"And what does the LORD require of you But to do justice, to love kindness, and to walk humbly with your God"
-- Micah 6:8

"The duty of the prosecutor is to seek justice, not merely to convict."
-- American Bar Association Standard 3-1.2(c)

"There may be a legitimate diversity of opinion even among Catholics about waging war and applying the death penalty, but not however with regard to abortion and euthanasia."
--Pope Benedict XVI, June 2004

Friday, August 18, 2006

"I Just Want to Die"

So said Ricky Gray to a police detective during an interview about his involvement in the slaughter of the Harvey family in Richmond: Bryan, 49, Kathryn, 39, Stella, 9, and Ruby, 4.

Hopefully a Richmond jury will grant him his wish. Yesterday they convicted him of five counts of capital murder and today his sentencing hearing continues.

On New Years' Day, 2006 Gray and an accomplice entered the Harvey home and attacked the dad, Bryan Harvey, bound him with electrical cords and gagged him, then struck his head six times with a claw hammer.

Kathryn, the mom, was bound with clear packing tape. Her neck had been cut three times, but not fatally. She had been stabbed once in the back, and she had been struck at least a dozen times on the head.

Ruby, who was 4 years old and 36 pounds, had been bound. She had pink and green nail polish on her fingers. She had been stabbed through the throat and in the back, and died of a combination of those wounds and blunt force trauma to the head.

Stella, 9, had also been bound and gagged. She had six cuts to her neck and one severe stab wound that went through her throat to her esophagus. She had also been severely beaten on her head. She died of a combination of the blunt-force injury to her head and smoke inhalation from the fire that had been set in the house.

If this were all not enough to merit the death sentence, there's the fact that Gray also beat his wife to death in November of 2005; then on January 6, a few days after snuffing out the Harvey family, Gray and his buddy killed another Richmond family: Ashley Baskerville, 21, her mother, Mary Baskerville Tucker, 47, and Tucker's husband, Percyell Tucker, 57. And to top it all off, the night before killing the Harveys, the two robbed, beat and stabbed a man in Arlington County. He is the only survivor of this pair's campaign of terror. The motive in all cases was simply money.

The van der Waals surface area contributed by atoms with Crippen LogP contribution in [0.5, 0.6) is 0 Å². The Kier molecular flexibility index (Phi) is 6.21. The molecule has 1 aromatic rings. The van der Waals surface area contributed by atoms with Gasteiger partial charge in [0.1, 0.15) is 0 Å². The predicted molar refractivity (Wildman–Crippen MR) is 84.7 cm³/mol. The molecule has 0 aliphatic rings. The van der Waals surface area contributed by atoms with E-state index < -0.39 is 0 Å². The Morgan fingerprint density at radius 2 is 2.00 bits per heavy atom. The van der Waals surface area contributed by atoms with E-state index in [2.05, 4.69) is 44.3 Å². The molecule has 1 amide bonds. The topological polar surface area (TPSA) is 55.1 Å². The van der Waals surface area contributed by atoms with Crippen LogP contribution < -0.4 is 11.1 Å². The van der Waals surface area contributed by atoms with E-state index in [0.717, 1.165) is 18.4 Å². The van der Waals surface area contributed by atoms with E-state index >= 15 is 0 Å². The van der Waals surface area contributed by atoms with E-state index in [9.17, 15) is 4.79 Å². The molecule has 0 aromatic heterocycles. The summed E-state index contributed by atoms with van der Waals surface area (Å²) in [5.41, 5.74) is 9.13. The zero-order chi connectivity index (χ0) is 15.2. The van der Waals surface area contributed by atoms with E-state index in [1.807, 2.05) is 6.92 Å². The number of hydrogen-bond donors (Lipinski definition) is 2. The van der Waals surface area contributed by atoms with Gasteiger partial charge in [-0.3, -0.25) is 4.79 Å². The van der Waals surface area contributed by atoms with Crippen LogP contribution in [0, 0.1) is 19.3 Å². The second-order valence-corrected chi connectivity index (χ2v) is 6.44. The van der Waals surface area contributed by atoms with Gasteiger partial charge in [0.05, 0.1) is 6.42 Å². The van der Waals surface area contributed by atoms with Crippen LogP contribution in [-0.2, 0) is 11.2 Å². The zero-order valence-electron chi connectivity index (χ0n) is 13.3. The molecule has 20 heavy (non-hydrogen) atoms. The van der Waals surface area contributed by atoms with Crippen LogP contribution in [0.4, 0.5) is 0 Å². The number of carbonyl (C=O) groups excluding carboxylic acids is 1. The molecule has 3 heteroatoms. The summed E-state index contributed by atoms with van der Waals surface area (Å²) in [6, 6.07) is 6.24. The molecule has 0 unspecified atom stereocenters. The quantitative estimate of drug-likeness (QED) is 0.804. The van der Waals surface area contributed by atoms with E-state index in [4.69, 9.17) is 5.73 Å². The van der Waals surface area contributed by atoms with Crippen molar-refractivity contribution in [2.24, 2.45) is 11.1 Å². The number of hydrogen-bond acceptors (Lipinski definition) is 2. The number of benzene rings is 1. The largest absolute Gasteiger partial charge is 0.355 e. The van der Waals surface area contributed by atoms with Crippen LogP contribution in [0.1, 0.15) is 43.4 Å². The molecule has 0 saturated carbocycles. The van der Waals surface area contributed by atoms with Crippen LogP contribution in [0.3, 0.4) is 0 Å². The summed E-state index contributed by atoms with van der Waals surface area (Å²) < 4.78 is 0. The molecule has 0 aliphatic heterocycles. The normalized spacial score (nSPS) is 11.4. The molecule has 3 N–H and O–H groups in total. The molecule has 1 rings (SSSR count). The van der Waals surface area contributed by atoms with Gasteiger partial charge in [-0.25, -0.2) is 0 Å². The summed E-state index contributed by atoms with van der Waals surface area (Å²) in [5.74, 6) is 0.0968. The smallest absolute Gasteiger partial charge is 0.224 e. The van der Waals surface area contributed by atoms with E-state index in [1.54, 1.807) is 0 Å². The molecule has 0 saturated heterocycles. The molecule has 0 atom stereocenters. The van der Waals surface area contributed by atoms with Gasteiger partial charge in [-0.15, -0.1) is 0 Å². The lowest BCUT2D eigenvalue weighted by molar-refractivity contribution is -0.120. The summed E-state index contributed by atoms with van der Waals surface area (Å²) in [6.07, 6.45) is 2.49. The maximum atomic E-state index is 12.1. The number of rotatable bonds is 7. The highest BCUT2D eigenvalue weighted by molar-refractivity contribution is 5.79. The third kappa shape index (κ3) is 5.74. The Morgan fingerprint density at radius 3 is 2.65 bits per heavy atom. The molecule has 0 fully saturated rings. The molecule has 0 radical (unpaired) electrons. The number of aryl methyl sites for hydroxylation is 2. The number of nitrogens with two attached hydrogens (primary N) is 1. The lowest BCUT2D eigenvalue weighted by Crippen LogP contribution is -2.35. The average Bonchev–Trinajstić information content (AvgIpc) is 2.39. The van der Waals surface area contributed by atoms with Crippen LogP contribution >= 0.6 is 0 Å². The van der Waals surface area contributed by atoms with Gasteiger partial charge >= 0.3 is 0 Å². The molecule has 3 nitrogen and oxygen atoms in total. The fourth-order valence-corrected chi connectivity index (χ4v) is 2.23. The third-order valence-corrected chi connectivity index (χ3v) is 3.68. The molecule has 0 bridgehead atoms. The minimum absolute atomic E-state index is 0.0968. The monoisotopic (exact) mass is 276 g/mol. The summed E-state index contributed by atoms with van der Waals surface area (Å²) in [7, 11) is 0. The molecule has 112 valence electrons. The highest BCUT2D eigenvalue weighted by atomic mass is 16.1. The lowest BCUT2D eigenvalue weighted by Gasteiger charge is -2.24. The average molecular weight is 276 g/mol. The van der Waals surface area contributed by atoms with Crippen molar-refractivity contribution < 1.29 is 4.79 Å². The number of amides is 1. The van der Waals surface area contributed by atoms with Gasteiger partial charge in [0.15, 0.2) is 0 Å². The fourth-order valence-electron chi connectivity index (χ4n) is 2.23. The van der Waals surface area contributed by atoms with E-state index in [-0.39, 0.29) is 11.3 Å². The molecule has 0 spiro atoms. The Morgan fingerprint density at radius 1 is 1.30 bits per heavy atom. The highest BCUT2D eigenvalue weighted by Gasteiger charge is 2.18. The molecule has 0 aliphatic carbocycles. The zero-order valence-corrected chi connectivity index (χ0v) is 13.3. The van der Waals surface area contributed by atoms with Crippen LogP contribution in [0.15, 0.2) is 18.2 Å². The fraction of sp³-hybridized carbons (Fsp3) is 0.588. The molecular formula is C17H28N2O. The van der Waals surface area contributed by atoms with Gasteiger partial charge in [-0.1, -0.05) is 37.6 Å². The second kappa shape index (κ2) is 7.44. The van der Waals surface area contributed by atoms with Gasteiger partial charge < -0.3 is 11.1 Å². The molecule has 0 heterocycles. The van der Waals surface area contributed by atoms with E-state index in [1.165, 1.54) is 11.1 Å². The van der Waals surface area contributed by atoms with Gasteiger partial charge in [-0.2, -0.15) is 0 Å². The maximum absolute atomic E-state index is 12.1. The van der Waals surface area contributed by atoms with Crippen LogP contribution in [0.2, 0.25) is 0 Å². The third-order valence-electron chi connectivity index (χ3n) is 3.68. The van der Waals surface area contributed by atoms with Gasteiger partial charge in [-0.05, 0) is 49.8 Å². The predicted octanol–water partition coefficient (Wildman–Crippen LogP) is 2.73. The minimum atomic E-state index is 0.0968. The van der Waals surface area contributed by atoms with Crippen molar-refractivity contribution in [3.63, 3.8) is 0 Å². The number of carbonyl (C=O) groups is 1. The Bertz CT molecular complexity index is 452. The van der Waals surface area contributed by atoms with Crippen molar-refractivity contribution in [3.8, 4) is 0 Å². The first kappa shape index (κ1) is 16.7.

His defense, apparently entirely geared to avoiding the death penalty? His attorney in the penalty phase has argued that "Gray was on PCP the day of the Harvey killings. He also said that Gray had suffered sexual abuse, was hyperactive, wet the bed, and was repeatedly beaten by his father with a horse strap."

Bed wetting and a bad childhood. If a jury finds that to be an adequate reason not to kill this monster, God help us all, because every bed-wetting victim of a bad childhood is then given a pass that the rest of us do not have for our conduct. This type of cheap, deterministic, devil-made-me-do-it defense is an insult to every one who has suffered just as much or more than Gray and somehow controlled their impulses and not killed eight people.

Here's hoping the jury values the lives of those poor eight victims enough to vindicate them by sentencing Gray to die.


123txpublicdefender123 said...

It doesn't seem to me that his lawyer is using a "devil-made-m-do-it defense" at all. Nor would giving him a life sentence be giving him "a pass," as you state. The purpose of a capital sentencing proceeding is to give the jury the aggravating and the mitigating factors, and let them decide, when considering those factors, what the appropriate sentence is. This man is not arguing that he should be found not guilty or not held responsible for the crimes. Or that he should just walk out of the courthouse with no consequence. The issue is whether, considering whatever the issues related to his childhood and his substance abuse were, should he be given the ultimate punishment of death. Personally, I think that evidence of severe, persistent child abuse* is a strong mitigating factor. That doesn't mean that in a particular case, however, that the brutality and heinous nature of the crime might not outweigh that factor. But, that doesn't mean the jury shouldn't be aware of those things when deciding on his sentence--the same way they will be aware of all the bad stuff he has done in his life. I think you do a disservice to the process snd the debate when you mischaracterize what an attorney who represents someone in a capital case is doing by presenting this mitigating evidence in the sentencing phase.

(*I don't know if the abuse suffered by this particular defendant was severe or persistent.)

faithmy said...

pass me some diapers and a knife....Im going on the town tonight!

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Valerie Reaves